International Development, Community, and Environment

Document Type

Article

Abstract

In 2019, the World Health Organization (WHO) named “Vaccine Hesitancy” one of the top 10 threats to global health. Shortly afterward, the COVID-19 pandemic emerged as the world's predominant health concern. COVID-19 vaccines of several types have been developed, tested, and partially deployed with remarkable speed; vaccines are now the primary control measure and hope for a return to normalcy. However, hesitancy concerning these vaccines, along with resistance to masking and other control measures, remains a substantial obstacle. The previous waves of vaccine hesitancy that led to the WHO threat designation, together with recent COVID-19 experience, provide a window for viewing new forms of social amplification of risk (SAR). Not surprisingly, vaccines provide fertile ground for questions, anxieties, concerns, and rumors. These appear in new globalized hyperconnected communications landscapes and in the context of complex human (social, economic, and political) systems that exhibit evolving concerns about vaccines and authorities. We look at drivers, impacts, and implications for vaccine initiatives in several recent historical examples and in the current efforts with COVID-19 vaccination. Findings and insights were drawn from the Vaccine Confidence Project's decade long monitoring of media and social media and its related research efforts. The trends in vaccine confidence and resistance have implications for updating the social amplification of risk framework (SARF); in turn, SARF has practical implications for guiding efforts to alleviate vaccine hesitancy and to mitigate harms from intentional and unintentional vaccine scares.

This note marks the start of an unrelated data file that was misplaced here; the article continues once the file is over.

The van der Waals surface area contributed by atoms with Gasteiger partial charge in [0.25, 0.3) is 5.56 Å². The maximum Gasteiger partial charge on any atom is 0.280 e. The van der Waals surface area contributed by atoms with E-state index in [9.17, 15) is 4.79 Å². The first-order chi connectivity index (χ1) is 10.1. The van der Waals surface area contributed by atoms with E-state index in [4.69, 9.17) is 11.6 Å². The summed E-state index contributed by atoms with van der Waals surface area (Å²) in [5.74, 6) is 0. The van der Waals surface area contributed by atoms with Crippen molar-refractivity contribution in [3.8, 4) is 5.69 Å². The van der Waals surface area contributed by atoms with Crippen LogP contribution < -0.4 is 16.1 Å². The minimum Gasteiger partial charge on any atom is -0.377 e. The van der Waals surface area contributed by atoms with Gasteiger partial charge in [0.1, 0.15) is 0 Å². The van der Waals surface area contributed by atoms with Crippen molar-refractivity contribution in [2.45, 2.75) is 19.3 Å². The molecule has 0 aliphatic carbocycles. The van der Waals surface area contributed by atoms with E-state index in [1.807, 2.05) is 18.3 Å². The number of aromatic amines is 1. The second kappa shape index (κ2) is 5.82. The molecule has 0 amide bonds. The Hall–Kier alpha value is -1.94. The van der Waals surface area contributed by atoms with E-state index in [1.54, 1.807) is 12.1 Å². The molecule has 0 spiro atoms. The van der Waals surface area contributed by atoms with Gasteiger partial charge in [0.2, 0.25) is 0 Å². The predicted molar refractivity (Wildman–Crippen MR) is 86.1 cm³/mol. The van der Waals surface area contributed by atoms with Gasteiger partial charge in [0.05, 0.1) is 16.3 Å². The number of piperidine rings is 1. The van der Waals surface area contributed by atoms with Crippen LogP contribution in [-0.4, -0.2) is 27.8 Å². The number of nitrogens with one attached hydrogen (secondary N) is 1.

Publication Title

Risk Analysis

Publication Date

7-1-2022

Volume

42

Issue

7

First Page

1409

Last Page

1422

ISSN

0272-4332

DOI

10.1111/risa.13942

Keywords

social amplification, systemic risk, trust, vaccine hesitancy

Disciplines

Medicine and Health | Social and Behavioral Sciences | Sociology

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